Vaping in the Philippines now can land you in prison as the president of the Philippines announced the ban on Tuesday evening 19 November, ordering the police to arrest every user of electronic cigarettes in a country that has been waging a merciless war against drugs for years. The sale of electronic cigarettes has already been banned in India, Brazil, Singapore and Thailand.
On Wednesday, 20 November, the Philippine police ordered all its forces in the country to arrest anyone defying the ban and to confiscate their electronic cigarettes.
According to AFP, however, no formal text has been made public since the announcement by Philippine President Rodrigo Duterte on Tuesday evening 19 November, so the Filipinos are unaware of the content of the ban, as well as the health risks associated with vaping. The country already has one of the strictest anti-smoking laws in Asia.
Users, who were caught unaware by the sudden ban, wonder what is the point of the measure. It’s inappropriate,” says Alexis Martin, a 22-year-old student. Anyway, no one is harmed, neither the environment nor the animals. Why attack vaping? »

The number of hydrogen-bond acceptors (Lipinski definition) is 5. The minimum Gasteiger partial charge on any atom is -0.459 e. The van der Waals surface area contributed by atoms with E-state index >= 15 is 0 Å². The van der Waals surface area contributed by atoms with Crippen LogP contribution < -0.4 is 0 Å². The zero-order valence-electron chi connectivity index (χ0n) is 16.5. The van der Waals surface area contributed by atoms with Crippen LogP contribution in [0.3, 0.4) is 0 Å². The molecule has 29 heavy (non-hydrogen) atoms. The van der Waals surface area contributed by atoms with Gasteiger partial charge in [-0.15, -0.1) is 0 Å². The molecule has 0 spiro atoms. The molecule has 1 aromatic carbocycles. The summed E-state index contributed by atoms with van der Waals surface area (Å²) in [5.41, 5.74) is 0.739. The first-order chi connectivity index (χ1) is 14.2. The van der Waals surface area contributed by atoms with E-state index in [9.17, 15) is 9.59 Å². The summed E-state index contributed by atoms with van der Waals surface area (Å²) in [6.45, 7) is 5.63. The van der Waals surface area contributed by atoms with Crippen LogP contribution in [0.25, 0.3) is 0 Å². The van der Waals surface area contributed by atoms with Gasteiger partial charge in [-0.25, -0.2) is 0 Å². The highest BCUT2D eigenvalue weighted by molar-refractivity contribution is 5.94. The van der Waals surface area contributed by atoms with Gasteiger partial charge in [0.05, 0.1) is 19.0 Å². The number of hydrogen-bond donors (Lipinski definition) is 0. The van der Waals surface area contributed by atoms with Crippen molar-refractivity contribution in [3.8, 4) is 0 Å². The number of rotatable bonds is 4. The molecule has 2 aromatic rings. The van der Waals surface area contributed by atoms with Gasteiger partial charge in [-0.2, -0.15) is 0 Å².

Duterte is known for his war on drugs
Since coming to power in 2016, the Philippine president has built a reputation for his highly violent anti-drug campaign, in which the drug services confirm that they have killed more than 5,500 people. It also tightened the smoking ban in public places.
The head of state, himself a former smoker, calls the e-cigarette toxic and accuses it of wreaking havoc with the health of users. Recently, his health minister echoed the hospitalization of a 16-year-old for lung injury, presented as directly related to electronic cigarettes, according to the government official.
Vaping is undoubtedly harmful, according to the WHO
Although the Philippines is the only country that has so far taken such radical measures, Rodrigo Duterte is far from being the first country to warn of vaping. The World Health Organization (WHO) also found that e-cigarettes were undeniably harmful in a report published in July.
U.S. health officials classify e-cigarettes as dangerous for young people. While the number of students who took on vaping in the country almost doubled between 2017 and 2018, the state of Massachusetts has also banned the practice.
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